Competition

Double issue

8 January 2022

9:00 AM

8 January 2022

9:00 AM

In Competition No. 3230, you were invited to supply a double acrostic poem, the first and last letters of each line, read vertically, spelling out The Spectator and New Statesman in either order.

This fiendish technical challenge, designed to sweep away the cobwebs, drew an entry that was on the smallish side but varied and engaging for all that. Some took the topical route. Here’s Tracy Davidson, who turned her sights on the shenanigans at No. 10:

Taste turkey crown, then trousers down!
Have cheese and wine. It’s work, it’s fine…


Other submissions worthy of honourable mentions came from Basil Ransome-Davies, Hugh King, Bob Trewin, Steven Smith and Josephine Boyle. But the winners, in a keenly fought contest, earn their authors £20 each.

The Staggers had the hots for Joseph Stalin
His Georgian cyclone spun their weather vane
Enlightenment would blow worldwide from Moscow
So never mind him picking Trotsky’s brains
Protect the Empire was the Speccie’s ticket
Europe can go to hell — we’ll rule the sea
Chamberlain is steady at the wicket
Take up your arms but meanwhile bend the knee
Appeasement was the order of these pages
The Red Flag was their cure for Uncle Sam
Our decade’s choice is what to do with China
Reject their way or just not give a damn.
Nick MacKinnon

This world: it dulls my wastrel brain
Holding it down like novocaine —
Editors, stir us, make your stew,
Souse our heads with your verbal jus
Printing each week with great éclat
Earning our fanfare’s tan-ta-ra.
Comment at will on the local blight,
Thoughtful and never the least contrite,
And bring us weekly for our centimes
The disturbance of an imperfect dream —
Old mags, nag at me. Don’t be solemn — a
Riot for me, please, every column!
Bill Greenwell

Time for festive folderols again —
Here’s a chance to sizzle as we freeze:
Engineering stanzas that will show
Superior Speccie comp abilities,
Penning lines with limits left and right.
Each contestant starts, his thoughts at sea;
Come halfway through, new inspiration’s sought…
The sound advice of Ray inspires me —
Acrostics double happily; a glass
Transports me when my muse is getting dim.
On such occasions, who on earth drinks tea?
Rioja will produce a winning hymn!
C. Paul Evans

The crazy year that we look back upon
Has seen new names and faces come (and gone).
Each had their moment in the sun to glow;
Some pleased, while some were more malapropos.
Perhaps Joe Biden didn’t show éclat,
Elected after all Trump’s brouhaha.
Could Boris weather omicron’s new threat?
Take Greta for a little tête-a-tête?
And as for Megxit — any more faux pas?
Tom Daley soared in diving to the bottom.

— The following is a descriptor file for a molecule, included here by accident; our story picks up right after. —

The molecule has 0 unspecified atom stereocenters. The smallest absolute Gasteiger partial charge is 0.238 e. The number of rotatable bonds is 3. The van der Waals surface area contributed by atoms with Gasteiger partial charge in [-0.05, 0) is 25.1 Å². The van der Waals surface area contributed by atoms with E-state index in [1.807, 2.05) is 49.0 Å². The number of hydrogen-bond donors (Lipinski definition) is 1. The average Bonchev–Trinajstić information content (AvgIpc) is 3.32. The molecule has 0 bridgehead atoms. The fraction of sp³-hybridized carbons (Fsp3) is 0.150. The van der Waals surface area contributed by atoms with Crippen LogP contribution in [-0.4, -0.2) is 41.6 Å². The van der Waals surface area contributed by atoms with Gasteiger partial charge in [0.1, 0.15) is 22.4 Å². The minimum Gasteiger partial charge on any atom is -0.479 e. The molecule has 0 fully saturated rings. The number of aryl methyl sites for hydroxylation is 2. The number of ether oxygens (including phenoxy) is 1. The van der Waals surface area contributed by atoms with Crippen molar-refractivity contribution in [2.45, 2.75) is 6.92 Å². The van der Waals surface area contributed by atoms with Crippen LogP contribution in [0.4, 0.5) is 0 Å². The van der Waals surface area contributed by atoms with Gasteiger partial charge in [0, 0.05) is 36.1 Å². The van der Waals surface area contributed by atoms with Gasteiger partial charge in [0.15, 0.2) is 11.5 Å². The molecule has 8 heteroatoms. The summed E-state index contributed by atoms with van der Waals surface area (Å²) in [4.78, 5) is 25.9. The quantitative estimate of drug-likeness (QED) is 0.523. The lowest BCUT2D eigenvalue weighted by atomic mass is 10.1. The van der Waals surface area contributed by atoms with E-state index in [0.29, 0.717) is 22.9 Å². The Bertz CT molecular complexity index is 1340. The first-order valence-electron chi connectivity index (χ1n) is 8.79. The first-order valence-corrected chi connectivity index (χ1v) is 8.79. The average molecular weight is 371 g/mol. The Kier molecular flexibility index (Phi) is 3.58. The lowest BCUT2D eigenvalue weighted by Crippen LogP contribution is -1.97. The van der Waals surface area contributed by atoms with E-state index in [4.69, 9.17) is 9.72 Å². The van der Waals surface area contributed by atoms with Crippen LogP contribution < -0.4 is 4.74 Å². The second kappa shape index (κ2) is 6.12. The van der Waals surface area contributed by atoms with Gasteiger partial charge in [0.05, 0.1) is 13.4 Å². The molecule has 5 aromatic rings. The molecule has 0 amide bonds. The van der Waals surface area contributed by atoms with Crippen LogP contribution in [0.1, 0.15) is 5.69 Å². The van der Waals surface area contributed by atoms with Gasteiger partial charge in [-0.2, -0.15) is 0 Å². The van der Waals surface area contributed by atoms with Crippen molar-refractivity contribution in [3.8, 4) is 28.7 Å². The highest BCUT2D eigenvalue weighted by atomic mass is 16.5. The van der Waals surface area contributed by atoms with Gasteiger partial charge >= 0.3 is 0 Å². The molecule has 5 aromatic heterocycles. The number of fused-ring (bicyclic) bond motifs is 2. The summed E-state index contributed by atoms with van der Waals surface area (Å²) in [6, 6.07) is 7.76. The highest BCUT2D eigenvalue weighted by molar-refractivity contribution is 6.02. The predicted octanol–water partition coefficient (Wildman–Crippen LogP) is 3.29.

Oh yes — and England v. Italia
Raised Scottish spirits well into the autumn!
John MacRitchie

Now is my season of good intent;
Embrace new resolutions. (But don’t set bars too high.)
Write more, procrastinate less — just checking my mobile.
Save money. Phew, big night out with friends!
Tell people I’ll volunteer. (Don’t put my hand up.)
Avoid the toxic and unsustainable — I’ll have ten at that price.
Try new, healthy recipes — God, takeaway’s fantastic.
Exercise daily. (Not this week, I need rest.)
Spend less on booze — ooh, cocktails with tequila!
Mindfully meditate (if this gets any more boring, I’ll rot).
Address the housework — room hit by tornado.
No more time-wasting, ever. What’s new on Twitter?
Janine Beacham

There was a ‘comping’ chap, an Oxford Greats man;
He’d scan each week’s results with avid glee,
Exulting as his winnings grew and grew,
Sometimes a double or a triple win. Success
Proliferated… till the bubble burst.
Enraged, he shakes his fist at cruel fata,
Calls the judges names, the very worst.
‘Those turnip-heads! They’ve got it in for me!’
And, crying out in anger and distress
‘They’ve done me down — not even an HM!
O, why is my persona now non grata?’,
Rips into shreds Spectator and New Statesman.
Brian Allgar

This poem is twelve lines in length and when
Heard spoken has no end rhymes — it’s blank verse.
Each line is five DEE DUMs; within their flow
Short syllables, unstressed, give way to stress
Prolonged in length to make five metric feet.
Each foot, or iamb, shares phenomena
Conveyed from lyric text that brings delight
To minds ‘as blank as snow’ — the simile!
And metaphors, whose words are driven nails.
To these, alliteration’s ‘sneaky scam’
Oft tweaks and boosts poetic formula,
Revealed by bards, to cause creative spin.
Paul Freeman

No. 3233: mr and misses

You are invited to invent a new character for the Mr Men/Little Miss series by Roger Hargreaves and submit an extract of up to 150 words from his or her story. Please email entries to lucy@spectator.co.uk by midday on 19 January.

Got something to add? Join the discussion and comment below.

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